Archive for October 2014

Windows Server 2008 R2 UAC


What is UAC?

User Account Control (UAC) is a security component that enables users to perform common tasks as non-administrators (called standard users in Windows Vista), and as administrators without having to switch users, log off, or use Run As. User accounts that are members of the local Administrators group run most applications as a standard user. By separating user and administrator functions, UAC helps users move toward using standard user rights by default.

When an administrator logs on to a computer that is running Windows 7 or Windows Vista, the user is assigned two separate access tokens. Access tokens, which contain a user’s group membership and authorization and access control data, are used by the Windows operating system to control what resources and tasks the user can access. The access control model in earlier Windows operating systems did not include any failsafe checks to ensure that users truly wanted to perform a task that required their administrative access token. As a result, malicious software could install on users’ computers without notifying the users. (This is sometimes referred to as a “silent” installation.)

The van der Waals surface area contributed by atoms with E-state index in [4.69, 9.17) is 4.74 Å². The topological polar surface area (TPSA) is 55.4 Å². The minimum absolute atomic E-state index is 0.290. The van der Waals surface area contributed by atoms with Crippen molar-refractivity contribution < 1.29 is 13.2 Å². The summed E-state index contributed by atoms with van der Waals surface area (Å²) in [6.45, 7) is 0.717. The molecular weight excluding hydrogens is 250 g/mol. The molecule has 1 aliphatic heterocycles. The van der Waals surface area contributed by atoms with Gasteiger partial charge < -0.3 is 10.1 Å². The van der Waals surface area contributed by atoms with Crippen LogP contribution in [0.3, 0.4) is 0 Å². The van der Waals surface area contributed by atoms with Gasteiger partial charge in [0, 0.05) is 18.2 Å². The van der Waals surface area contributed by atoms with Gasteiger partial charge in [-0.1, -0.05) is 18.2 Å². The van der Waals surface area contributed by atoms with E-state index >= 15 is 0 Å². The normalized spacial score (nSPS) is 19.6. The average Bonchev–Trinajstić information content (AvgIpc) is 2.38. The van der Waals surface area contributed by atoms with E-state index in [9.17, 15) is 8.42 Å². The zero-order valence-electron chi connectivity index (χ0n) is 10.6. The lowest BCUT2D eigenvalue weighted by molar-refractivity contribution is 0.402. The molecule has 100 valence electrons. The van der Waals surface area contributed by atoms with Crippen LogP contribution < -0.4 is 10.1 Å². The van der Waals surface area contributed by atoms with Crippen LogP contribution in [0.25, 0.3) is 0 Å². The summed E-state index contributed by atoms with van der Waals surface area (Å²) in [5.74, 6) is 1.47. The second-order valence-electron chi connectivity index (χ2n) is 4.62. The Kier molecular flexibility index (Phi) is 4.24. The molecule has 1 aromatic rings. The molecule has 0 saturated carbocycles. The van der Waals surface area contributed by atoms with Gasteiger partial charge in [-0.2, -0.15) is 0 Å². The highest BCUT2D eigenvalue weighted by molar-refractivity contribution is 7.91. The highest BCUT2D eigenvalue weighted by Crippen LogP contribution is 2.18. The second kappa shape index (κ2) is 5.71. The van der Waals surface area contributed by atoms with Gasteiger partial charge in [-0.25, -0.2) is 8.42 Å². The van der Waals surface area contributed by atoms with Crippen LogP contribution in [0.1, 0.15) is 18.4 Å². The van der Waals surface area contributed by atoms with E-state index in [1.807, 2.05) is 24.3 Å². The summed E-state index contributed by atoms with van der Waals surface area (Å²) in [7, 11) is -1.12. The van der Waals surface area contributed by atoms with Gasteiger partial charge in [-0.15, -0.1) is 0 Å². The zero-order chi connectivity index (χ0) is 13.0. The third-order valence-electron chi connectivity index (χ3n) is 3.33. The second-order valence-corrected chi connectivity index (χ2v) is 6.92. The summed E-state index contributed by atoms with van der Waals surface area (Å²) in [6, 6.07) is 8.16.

How can we change UAC Settings?

  • Control Panel

Click Start > Control Panel > User Accounts > Change User Account Control Settings


You will then need to reboot

  • Using Local Security Policy

Click Start > Administrative Tools > Local Security Policy > Security Options > Scroll down to the User Account Control Settings


There are 10 separate Settings











  • Group Policy

Click Start > Administrative Tools > Group Policy Management on a DC > Right click on Group Policy Objects and select New > Type GPO Name in > Find GPO and right click and select Edit

Navigate to Computer Configuration > Windows Settings > Security Settings > Security Options > Scroll down to User Account Control


  •  Using the Registry

The registry keys are found in HKEY_LOCAL_MACHINE\SOFTWARE\Microsoft\Windows\CurrentVersion\Policies\System. For information about each of the registry keys, see the link below


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